Ellie Harrison is an artist, activist and co-founder of Get Glasgow Moving, a campaign group run by volunteers. She has been campaigning for better public transport since 2009.
The effort to cut carbon emissions through the increased use of public transport has suffered a major setback during the pandemic.
While lockdown has seen an increase in walking and cycling, people have been discouraged from using trains and buses, and even car sharing. But transport is now the UK’s biggest contributor to climate change. With the Scottish Government committed to net zero emissions of greenhouse gases by 2045, something urgent must be done.
Ellie Harrison does not see much changing until the Covid crisis is over but she believes the authorities should use this time to “reimagine, rebrand and relaunch” our public transport system. “That way, once it is safe for people to travel, they will be like: ‘Wow, not only are we allowed out again, but we have this amazing public transport network – it’s clean, affordable, cheap, quick, a joy to use’,” she says. “That is possible, it just takes political will.”
Last month, the Scottish Government announced it would be taking ScotRail services back into public ownership after terminating Abellio’s 10-year franchise three years early. Harrison predicts this will lead to lower fares, a simplified price structure and integrated smart ticketing, like London’s Oyster card.
“It’s still fragmented because of the hangover of privatisation,” she says. “You will have a public operator, but a lot of the rolling stock will be owned by private companies and rented back to the Scottish Government, and Network Rail, which owns and maintains the tracks, is a separate public body, so it won’t be completely unified. But there should be better cooperation between these public bodies than with private companies, who want to protect commercial interests. It’s a move in the right direction.”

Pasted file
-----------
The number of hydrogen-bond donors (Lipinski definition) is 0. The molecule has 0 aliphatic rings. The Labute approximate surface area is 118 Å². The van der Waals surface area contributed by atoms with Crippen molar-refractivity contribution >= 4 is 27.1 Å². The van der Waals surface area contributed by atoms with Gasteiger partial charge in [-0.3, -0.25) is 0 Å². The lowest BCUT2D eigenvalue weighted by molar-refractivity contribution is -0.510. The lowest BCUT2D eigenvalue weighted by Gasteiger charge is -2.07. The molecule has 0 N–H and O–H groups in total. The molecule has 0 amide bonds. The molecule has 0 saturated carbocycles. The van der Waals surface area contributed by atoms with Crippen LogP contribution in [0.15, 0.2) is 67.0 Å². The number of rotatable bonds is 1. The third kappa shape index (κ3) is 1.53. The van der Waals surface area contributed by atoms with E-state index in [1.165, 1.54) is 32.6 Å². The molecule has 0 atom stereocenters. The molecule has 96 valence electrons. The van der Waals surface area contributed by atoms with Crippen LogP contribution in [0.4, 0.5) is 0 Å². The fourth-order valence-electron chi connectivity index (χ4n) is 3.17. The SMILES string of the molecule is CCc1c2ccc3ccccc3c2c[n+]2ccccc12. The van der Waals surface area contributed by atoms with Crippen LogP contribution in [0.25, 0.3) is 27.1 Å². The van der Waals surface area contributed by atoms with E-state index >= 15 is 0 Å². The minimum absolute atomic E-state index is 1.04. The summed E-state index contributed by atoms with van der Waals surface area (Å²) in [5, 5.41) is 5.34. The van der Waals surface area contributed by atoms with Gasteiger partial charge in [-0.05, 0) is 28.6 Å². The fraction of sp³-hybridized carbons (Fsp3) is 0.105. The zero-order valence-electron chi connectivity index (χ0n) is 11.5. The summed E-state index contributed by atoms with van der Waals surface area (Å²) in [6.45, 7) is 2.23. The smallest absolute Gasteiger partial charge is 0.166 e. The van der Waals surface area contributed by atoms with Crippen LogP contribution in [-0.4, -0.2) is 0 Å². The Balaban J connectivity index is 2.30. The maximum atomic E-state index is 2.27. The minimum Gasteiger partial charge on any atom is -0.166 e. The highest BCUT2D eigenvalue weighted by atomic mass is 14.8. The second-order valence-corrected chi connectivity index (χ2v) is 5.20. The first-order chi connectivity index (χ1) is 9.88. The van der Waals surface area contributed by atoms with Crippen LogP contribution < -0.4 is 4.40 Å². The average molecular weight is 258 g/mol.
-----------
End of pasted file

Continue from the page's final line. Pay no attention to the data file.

What Harrison wants to see, though, is this principle applied across the board. She wants bus services remunicipalised and all aspects of public transport brought under the control of one regional public body, with powers increased and extended to land purchase and planning. She wants these organisations to create an integrated network where trams, buses and local train services are joined up to ensure easy and seamless travel. All passengers using this system should be able to buy a single ticket valid on all forms of transport with the price of daily travel capped. “Glasgow’s Zone Cards run on archaic technology and are inflexible and expensive,” she says.
“There is no one-day Zone Card and weekly Zone Cards have to be bought on a specific day of the week, as they always expire on a Saturday. Finally, they are more expensive than private operators’ bus passes, which can only be used on their buses. People are usually forced to buy these instead which restricts them to one bus company’s routes.
“In a regulated network, private operators would not be allowed to offer rival tickets. You would have one simple, affordable smart ticket system for use across all transport modes.”
Harrison says cities in other European countries have achieved amazing transformations. In Switzerland, service standards are enshrined in law. Zurich’s public transport coordinating body must deliver an hourly service to settlements of 300 people, while more populated areas have connections every 15 minutes.
“Munich is also an excellent example of how to deliver integrated public transport,” says Harrison. “Buses, trams and underground and suburban trains are coordinated by a governing body to deliver services to the principle of ‘one network, one timetable, one ticket’.”
Ultimately, though, Harrison believes the best way to encourage people to give up driving is to provide public transport for free. This is something 100 cities – including Tallinn, Kansas City, Calais and Dunkirk – are already doing.
Last year, Get Glasgow Moving invited Xavier Dairaine, director of engineering in urban communities in Dunkirk, to talk about his experiences. “The city had been a car-centric place – a post-industrial city where buses weren’t used,” says Harrison. “He spoke of ‘a psychological shock’. They didn’t just make the buses free, they upgraded the whole network, made the services more comprehensive, painted the buses a different colour. People woke up to an amazing new service and they didn’t even have to pay for it. It made them look at public transport in a completely new way.”